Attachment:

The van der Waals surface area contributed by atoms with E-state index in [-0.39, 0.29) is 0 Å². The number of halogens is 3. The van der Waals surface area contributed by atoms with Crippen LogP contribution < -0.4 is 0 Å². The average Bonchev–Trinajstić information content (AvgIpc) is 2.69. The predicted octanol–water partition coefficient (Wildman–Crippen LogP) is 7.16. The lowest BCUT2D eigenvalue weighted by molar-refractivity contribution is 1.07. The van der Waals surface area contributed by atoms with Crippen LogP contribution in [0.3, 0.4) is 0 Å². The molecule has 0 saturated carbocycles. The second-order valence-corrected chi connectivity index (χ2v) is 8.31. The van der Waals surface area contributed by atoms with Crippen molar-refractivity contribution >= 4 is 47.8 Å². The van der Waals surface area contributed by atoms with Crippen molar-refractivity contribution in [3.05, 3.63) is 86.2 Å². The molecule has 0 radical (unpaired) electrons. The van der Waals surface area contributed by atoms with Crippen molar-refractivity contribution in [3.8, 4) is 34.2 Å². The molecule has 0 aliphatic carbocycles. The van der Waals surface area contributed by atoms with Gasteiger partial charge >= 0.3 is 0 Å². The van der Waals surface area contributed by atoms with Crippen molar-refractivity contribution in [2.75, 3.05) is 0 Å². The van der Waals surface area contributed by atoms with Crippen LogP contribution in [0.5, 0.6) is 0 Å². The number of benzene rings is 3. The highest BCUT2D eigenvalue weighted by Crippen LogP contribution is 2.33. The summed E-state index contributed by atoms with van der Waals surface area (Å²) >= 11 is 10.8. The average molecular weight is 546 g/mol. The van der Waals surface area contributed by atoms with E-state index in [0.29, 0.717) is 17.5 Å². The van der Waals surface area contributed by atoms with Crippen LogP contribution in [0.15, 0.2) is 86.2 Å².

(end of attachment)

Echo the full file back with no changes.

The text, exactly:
The van der Waals surface area contributed by atoms with E-state index in [-0.39, 0.29) is 0 Å². The number of halogens is 3. The van der Waals surface area contributed by atoms with Crippen LogP contribution < -0.4 is 0 Å². The average Bonchev–Trinajstić information content (AvgIpc) is 2.69. The predicted octanol–water partition coefficient (Wildman–Crippen LogP) is 7.16. The lowest BCUT2D eigenvalue weighted by molar-refractivity contribution is 1.07. The van der Waals surface area contributed by atoms with Crippen LogP contribution in [0.3, 0.4) is 0 Å². The molecule has 0 saturated carbocycles. The second-order valence-corrected chi connectivity index (χ2v) is 8.31. The van der Waals surface area contributed by atoms with Crippen molar-refractivity contribution >= 4 is 47.8 Å². The van der Waals surface area contributed by atoms with Crippen molar-refractivity contribution in [3.05, 3.63) is 86.2 Å². The molecule has 0 radical (unpaired) electrons. The van der Waals surface area contributed by atoms with Crippen molar-refractivity contribution in [3.8, 4) is 34.2 Å². The molecule has 0 aliphatic carbocycles. The van der Waals surface area contributed by atoms with Gasteiger partial charge >= 0.3 is 0 Å². The van der Waals surface area contributed by atoms with Crippen molar-refractivity contribution in [2.75, 3.05) is 0 Å². The van der Waals surface area contributed by atoms with Crippen LogP contribution in [0.5, 0.6) is 0 Å². The number of benzene rings is 3. The highest BCUT2D eigenvalue weighted by Crippen LogP contribution is 2.33. The summed E-state index contributed by atoms with van der Waals surface area (Å²) >= 11 is 10.8. The average molecular weight is 546 g/mol. The van der Waals surface area contributed by atoms with E-state index in [0.29, 0.717) is 17.5 Å². The van der Waals surface area contributed by atoms with Crippen LogP contribution in [0.15, 0.2) is 86.2 Å².